Blurb: Detective Renée Ballard works ‘The Late Show’, the notorious graveyard shift at the LAPD. It’s thankless work for a once-promising detective, keeping strange hours in a twilight world of crime. Some nights are worse than others. And tonight is the worst yet. Two shocking cases, hours apart: a brutal assault, and a multiple murder with no suspects. Ballard knows it is always darkest before dawn. But what she doesn’t know – yet – is how deep her investigation will take her into the dark heart of her city, the police department and her own past…

Michael Connelly has established a reputation as one of the great modern crime thriller writers – notably for his series featuring LAPD detective Harry Bosch. Here he introduces us to a new female detective hero in Renée Ballard. Ballard is a well-sketched character and a dedicated detective with emotional baggage – a seeming requisite for the modern detective. Her debut novel, The Late Show, is also set in LA and follows a similar police procedural pattern, mixing meticulous exposition of investigative techniques with the more conventional excitements of the modern-day thriller. The result is a solid mystery. The story is slow to get going, but picks up around the half-way mark as Connelly unravels the plot utilising techniques such as increasingly shortening chapters, to quicken the pace. Connelly’s experience as a former police reporter means he is very knowledgeable of police procedure and he displays that knowledge throughout the novel. But Connelly is also a craftsman, who deftly works in sufficient clues for the reader without giving the game away too early. The Late Show is therefore a satisfying, if familiar, read which serves to demonstrate Connelly’s skills without really stretching them.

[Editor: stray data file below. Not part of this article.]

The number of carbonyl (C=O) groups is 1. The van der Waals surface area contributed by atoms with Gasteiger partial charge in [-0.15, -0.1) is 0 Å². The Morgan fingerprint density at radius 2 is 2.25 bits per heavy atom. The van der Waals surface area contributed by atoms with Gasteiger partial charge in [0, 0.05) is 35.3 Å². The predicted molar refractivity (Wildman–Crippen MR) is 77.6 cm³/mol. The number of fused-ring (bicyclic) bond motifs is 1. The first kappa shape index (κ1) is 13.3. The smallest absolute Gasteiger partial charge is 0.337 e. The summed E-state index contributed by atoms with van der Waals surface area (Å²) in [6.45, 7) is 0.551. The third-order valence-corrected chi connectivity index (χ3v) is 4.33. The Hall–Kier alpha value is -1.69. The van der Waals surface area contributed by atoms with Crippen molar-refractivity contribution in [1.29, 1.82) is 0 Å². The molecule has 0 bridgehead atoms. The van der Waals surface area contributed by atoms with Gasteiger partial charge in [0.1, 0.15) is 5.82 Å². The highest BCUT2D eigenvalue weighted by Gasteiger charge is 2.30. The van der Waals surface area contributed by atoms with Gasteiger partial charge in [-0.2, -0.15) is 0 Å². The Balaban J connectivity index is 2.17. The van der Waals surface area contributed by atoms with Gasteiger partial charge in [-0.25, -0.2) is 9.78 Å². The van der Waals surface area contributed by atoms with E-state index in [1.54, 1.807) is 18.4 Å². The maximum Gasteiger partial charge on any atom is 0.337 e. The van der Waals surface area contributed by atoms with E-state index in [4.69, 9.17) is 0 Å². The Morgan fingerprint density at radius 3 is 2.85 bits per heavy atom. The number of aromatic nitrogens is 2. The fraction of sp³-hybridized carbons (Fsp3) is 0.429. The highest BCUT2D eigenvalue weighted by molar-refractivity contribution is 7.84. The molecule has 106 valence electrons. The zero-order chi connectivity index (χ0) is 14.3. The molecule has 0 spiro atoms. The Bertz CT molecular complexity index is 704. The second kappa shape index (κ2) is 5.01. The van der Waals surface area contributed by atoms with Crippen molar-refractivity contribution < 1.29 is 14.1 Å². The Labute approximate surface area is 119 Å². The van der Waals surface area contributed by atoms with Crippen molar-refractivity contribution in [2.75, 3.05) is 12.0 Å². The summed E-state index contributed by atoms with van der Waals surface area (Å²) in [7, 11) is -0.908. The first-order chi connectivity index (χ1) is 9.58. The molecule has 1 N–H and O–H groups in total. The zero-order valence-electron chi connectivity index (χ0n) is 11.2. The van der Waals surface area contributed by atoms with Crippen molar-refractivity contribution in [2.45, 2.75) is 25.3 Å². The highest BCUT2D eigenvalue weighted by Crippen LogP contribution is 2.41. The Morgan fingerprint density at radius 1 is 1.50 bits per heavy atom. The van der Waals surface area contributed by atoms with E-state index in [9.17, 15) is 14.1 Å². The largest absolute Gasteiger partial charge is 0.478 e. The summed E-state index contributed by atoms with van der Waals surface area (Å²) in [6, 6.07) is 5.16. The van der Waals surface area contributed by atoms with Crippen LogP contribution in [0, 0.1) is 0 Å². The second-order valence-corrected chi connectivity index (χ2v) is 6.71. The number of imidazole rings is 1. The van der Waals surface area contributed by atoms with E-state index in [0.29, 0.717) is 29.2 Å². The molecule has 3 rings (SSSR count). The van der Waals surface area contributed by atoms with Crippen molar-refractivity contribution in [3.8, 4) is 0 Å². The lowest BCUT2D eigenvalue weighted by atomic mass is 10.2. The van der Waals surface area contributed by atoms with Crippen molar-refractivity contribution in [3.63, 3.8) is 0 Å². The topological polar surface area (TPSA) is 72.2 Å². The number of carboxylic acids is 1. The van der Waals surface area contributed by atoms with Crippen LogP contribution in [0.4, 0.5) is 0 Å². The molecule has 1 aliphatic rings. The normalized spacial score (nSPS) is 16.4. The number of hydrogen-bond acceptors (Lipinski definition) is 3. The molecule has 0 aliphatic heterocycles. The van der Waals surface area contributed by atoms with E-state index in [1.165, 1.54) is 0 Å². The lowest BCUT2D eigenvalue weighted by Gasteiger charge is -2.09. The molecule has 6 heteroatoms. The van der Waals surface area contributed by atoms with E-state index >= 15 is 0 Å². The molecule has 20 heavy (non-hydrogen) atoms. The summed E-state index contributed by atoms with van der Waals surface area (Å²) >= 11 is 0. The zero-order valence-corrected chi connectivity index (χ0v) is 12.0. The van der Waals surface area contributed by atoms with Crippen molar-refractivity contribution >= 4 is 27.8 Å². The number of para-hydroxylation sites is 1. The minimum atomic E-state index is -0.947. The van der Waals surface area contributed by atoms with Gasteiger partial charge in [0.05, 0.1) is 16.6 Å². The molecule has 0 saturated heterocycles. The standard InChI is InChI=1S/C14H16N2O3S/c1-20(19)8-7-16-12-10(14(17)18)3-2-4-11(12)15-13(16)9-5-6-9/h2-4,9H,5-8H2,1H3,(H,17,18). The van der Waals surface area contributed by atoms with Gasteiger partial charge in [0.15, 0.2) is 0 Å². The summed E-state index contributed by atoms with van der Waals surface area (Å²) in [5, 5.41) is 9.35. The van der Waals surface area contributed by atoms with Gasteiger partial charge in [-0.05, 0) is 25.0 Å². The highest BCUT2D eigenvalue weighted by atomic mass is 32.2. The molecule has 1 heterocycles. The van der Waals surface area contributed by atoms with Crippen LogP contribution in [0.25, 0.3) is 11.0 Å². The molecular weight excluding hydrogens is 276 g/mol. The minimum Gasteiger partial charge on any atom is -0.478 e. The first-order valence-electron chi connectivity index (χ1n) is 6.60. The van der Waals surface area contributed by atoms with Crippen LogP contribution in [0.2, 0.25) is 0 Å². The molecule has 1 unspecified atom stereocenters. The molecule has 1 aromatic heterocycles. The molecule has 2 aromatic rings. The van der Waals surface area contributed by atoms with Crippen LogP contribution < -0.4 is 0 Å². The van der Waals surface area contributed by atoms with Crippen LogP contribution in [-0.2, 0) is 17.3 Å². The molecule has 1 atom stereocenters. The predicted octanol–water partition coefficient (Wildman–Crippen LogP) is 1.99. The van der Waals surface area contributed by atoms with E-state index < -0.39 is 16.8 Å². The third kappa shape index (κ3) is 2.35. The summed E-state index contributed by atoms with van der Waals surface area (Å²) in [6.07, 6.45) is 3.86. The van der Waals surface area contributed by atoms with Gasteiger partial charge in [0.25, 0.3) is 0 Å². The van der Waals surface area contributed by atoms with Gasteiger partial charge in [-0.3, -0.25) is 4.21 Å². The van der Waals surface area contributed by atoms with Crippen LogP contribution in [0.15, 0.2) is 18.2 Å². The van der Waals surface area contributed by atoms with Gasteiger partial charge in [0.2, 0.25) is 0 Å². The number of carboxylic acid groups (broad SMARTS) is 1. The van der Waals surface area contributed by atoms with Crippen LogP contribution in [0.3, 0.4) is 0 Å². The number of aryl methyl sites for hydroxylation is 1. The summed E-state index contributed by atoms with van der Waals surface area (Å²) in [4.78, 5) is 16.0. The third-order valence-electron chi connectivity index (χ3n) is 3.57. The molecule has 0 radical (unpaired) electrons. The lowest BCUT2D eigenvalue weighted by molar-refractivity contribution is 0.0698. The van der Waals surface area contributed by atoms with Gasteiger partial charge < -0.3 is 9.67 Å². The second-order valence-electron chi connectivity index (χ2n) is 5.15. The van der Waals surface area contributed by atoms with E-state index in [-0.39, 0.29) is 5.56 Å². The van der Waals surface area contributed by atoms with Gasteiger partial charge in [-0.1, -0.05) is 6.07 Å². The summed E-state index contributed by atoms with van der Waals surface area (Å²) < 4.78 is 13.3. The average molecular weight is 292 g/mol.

Book Review – THE INNOCENTS (2016) by Ace Atkins

THE INNOCENTS  by ACE ATKINS (2016, Corasir, 372pp) ***½

Image result for ace atkins the innocentsBlurb: After being voted out of office and returning to the war zone he’d left behind, Quinn Colson is back in Jericho, trying to fix things with his still-married high school girlfriend and retired Hollywood stuntman father. Quinn knows he doesn’t owe his hometown a damn thing, but he can’t resist the pull of becoming a lawman again and accepts a badge from his former colleague, foul-mouthed acting Sheriff Lillie Virgil. Both officers have fought corruption in Tibbehah County before, but the case they must confront now is nothing like they’ve ever seen. When a former high school cheerleader is found walking a back road completely engulfed in flames, everyone in Jericho wants answers for the senseless act of violence. As Quinn and Lillie uncover old secrets and new lies, the entire town turns against them, and they soon learn that the most dangerous enemies may be the ones you trust most.